Ludlow CastleAs for Arthur Tudor’s demise, that is yet being investigated.  Ground-probing radar has been used to pinpoint his final resting place beneath the limestone floor of Worcester Cathedral.  Professor John Hunter of Birmingham University has worked on the investigation, although so far the current queen has not given her permission for the exhumation of Arthur’s body to perform toxicology tests.  Of course, if Arthur had not died, Henry VIII would never have been king.  If the Princes in the Tower had not died, perhaps the Tudors would never have come to the throne at all.

In Mistress of Mourning,  I have suggested possible solutions for these three murders of royal princes.  But part of the joy of writing the novel was immersing myself in its era, that period which saw the stormy dawn of the Tudors.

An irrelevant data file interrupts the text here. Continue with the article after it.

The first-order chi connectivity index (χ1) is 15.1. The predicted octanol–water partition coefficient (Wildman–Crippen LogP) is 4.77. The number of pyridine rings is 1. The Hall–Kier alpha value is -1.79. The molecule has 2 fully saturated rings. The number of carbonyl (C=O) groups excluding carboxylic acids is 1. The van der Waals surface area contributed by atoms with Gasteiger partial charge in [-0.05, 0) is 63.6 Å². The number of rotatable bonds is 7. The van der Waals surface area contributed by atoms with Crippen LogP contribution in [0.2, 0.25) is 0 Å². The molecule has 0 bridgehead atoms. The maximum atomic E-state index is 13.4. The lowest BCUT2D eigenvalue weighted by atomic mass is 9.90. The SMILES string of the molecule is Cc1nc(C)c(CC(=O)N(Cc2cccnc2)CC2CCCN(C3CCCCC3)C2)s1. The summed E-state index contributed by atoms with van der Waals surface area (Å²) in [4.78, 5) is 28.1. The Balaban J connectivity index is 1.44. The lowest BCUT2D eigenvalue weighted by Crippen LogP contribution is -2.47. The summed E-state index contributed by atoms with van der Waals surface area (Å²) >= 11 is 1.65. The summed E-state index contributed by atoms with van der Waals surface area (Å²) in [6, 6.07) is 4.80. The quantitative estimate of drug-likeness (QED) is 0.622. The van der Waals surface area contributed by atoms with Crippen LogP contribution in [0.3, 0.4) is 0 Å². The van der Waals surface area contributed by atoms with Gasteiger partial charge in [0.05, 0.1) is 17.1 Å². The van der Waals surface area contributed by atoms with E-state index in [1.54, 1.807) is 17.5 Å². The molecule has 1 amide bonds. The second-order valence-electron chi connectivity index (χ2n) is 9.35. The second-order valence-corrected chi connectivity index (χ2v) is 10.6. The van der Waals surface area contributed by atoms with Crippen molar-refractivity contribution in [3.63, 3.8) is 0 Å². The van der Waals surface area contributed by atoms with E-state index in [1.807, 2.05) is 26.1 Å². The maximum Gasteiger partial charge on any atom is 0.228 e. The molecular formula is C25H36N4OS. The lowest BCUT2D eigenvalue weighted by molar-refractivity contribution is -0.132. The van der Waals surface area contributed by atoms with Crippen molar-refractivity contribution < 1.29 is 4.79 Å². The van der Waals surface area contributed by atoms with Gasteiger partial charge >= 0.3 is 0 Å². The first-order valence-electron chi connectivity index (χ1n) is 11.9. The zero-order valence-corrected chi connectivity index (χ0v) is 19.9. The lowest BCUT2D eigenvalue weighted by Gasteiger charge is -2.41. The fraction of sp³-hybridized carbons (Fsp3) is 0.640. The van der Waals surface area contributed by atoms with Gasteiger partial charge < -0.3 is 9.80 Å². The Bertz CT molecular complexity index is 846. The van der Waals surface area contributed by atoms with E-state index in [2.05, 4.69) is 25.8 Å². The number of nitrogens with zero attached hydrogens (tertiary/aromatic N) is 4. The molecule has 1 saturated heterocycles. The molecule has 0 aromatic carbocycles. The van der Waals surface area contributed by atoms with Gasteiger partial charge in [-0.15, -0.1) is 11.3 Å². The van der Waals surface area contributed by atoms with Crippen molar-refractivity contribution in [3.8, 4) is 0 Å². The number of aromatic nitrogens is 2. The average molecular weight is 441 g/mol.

The novel will also be released by my British publisher, Random House UK, at the same time as the Penguin USA release, but with a different title and cover.  Mistress of Mourning will be The Queen's Confidante in the United Kingdom.  Perhaps in this year of the current queen’s jubilee, the title "queen" carries real cachet. 

MistressofmourningI'll be giving away two copies of MISTRESS OF MOURNING, so I hope the winners—and all you subjects of the realm—will enjoy the story and be surprised by the big reveal at the end. 

MJP: Karen, thanks so much for visiting!  The book sounds wonderful, and just from reading your blog, I've discovered things about candlemakers that I didn't know.  A feast for history lovers. Here's an excerpt.  And don't miss all the interesting info, including a clip of an interview with Karen, at her website.

The winners of the two copies of Mistress of Mourning will be chosen from among those who comment between now and midnight Saturday. So what do you think about the princes in the tower?  And did you learn as much about wax working as I did reading this?

Mary Jo, sure that Mistress of Mourning will be a cool read for a hot summer!